God takes on flesh so that every home becomes a church, every child becomes the Christ-child, and all food and drink become a sacrament. God’s many faces are now everywhere, in flesh, tempered and turned down, so that our human eyes can see him. God, in his many-faced face, has become as accessible, and visible, as the nearest water tap” (p. 78). We are the Body of Christ. This is not an exaggeration, or a metaphor . . . The word did not just become flesh and dwell among us – it became flesh and continues to dwell among us (p. 79-80). This is the core of Christian spirituality . . . God’s presence in the world today depends very much upon us. We have to keep God present in the world in the same way as Jesus did . . . The word that he spoke is not heard in our contemporary world unless it is proclaimed by the community . . .As God once acted through Christ, so he now acts through those who are conformed to the image of his Son (p.80). The God who has become incarnate in human flesh is found, first and foremost, not in meditation and monasteries, albeit God is found there, but in our homes (p.100).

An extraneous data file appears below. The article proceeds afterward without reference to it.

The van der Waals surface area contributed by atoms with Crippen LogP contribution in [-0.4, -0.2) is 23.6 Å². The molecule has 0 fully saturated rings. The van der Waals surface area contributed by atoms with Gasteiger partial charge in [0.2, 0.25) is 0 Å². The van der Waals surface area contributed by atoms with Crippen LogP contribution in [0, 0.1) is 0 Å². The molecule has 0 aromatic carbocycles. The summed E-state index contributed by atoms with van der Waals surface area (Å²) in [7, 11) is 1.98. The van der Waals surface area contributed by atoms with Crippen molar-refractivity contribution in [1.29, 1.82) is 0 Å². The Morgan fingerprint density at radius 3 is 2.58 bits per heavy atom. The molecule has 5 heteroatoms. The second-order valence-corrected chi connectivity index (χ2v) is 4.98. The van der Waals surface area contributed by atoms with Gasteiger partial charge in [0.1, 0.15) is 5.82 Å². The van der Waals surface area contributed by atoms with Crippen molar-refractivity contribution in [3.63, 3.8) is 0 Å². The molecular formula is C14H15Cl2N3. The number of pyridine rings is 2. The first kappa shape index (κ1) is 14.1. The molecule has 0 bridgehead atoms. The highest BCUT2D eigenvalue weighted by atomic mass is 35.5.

Luke’s Birth Story – Notes from William Barclay
The Roman Census — In the Roman Empire, periodic censuses were taken with the double object of assessing taxation and discovering those eligible for compulsory military service. The Jews were exempt from military service so any census would have been only for taxation. In Egypt they have discovered much evidence of these censuses – and that they were taken every 14 years. If that pattern held true, then Jesus’ birth might have been in about 7 or 8 B.C. Quirinius was not governor of Syria until 6 A.D. but he did hold an official post there from 10 -7 B.C. It was also the custom in Egypt to have every man go back to his home origin; it may also have been the case in Israel.